Erika knows that she should use the ordinary weekly pay formula to work out Vikram’s ordinary weekly pay because the amount he earns each week varies. Erika discusses her approach with Vikram so that he understands how the ordinary weekly pay calculation is being worked out. The OWP calculation must still be compared to Vikram’s average weekly earnings and the greater amount will be paid to Vikram as the rate for his annual holidays.
Ordinary weekly pay in employment agreements
Some employment agreements have a special rate or formula for ordinary weekly pay, this should be compared to the actual ordinary weekly pay and the greater amount must be used (and compared to average weekly pay to calculate payment for entitled annual holidays).
Average weekly earnings are worked out by calculating the employee’s gross earnings over the 12 months prior to the end of the last payroll period before the annual holiday is taken, and dividing that figure by 52.
Included in gross earnings
Gross earnings includes all payments that the employer is bound to make under the employment agreement or legislation. Employment agreement in this situation covers all the documents (such as the written letter of offer and employment agreement) that are part of the contractual agreement between the employee and the employer. It also may include other agreements (that are written down or verbal), workplace policies, bonus scheme rules, or agreements created by the conduct of the employer and employees.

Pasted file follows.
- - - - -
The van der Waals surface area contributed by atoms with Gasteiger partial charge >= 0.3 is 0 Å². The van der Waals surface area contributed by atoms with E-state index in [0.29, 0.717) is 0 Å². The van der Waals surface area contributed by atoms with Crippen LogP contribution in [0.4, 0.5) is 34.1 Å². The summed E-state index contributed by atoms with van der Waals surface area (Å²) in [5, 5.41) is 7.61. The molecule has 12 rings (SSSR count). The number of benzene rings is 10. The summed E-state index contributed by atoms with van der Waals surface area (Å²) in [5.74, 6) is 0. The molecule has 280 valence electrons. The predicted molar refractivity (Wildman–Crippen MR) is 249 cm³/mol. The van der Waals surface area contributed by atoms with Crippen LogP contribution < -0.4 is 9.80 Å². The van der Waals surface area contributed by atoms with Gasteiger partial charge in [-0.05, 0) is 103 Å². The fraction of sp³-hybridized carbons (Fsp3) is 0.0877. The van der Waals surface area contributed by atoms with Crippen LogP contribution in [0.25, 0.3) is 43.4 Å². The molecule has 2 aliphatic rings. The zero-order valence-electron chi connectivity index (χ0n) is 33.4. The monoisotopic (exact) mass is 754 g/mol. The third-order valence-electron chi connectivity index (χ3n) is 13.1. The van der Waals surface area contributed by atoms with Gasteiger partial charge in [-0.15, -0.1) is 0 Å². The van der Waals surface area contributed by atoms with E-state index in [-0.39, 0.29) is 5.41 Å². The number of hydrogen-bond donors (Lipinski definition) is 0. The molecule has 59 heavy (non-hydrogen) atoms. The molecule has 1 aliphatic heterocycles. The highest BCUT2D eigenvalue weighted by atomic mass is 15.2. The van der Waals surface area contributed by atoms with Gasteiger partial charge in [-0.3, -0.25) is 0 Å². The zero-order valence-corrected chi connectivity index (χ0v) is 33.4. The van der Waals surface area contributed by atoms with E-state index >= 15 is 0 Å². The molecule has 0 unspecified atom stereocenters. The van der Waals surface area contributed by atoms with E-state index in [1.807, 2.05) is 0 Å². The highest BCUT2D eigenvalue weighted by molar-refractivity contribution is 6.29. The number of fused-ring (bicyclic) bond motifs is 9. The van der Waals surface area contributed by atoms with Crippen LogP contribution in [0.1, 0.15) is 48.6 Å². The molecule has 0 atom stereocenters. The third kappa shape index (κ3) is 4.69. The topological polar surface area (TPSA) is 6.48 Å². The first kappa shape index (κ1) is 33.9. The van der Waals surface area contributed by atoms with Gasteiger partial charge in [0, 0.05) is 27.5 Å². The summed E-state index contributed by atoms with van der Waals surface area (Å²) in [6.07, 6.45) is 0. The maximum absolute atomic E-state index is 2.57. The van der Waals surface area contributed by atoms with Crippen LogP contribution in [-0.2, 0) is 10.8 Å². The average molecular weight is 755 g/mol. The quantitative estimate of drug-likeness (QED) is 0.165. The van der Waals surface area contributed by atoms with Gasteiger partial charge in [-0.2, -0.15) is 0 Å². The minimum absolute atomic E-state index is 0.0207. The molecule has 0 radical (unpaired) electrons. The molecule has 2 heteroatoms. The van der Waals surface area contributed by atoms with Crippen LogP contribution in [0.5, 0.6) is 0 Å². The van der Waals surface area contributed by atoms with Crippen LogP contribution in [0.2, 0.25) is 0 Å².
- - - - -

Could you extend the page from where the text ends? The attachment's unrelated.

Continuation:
These payments make up gross earnings and should be included in the calculation:
- salary and wages
- allowances (but not reimbursing allowances)
- all overtime
- piece work
- at-risk, productivity or performance payments
- payment for annual holidays and public holidays
- payment for sick and bereavement leave
- the cash value of board and lodgings supplied
- the first week of compensation payable by the employer under s97 of the ACC Act 2001
- any other payments that are required to be made under the terms of the employment agreement.
Not included in gross earnings
Unless the employment agreement says otherwise, reimbursement payments, ex gratia payments and discretionary payments (eg genuinely discretionary bonuses) are not included in the gross earnings calculations. ‘Discretionary payments’ has a special meaning in relation to the Holidays Act 2003. If an employer must make a payment to the employee, under their employment agreement, commission scheme, bonus scheme rules etc, then it is not a discretionary payment and it must be included. This is the case even if the payment amount is discretionary and could even be $0. It is rare for payments to be excluded so if you are unsure, you should seek advice or err on the side of caution and include the payment.
Other payments not included are those:
- any weekly compensation payable under the Accident Compensation Act 2001 that the employer isn’t bound to make
- made when an employee is on voluntary military service
- for cashed-up holidays that are part of the employee’s minimum entitlement.
Public holiday calculation information can be found here.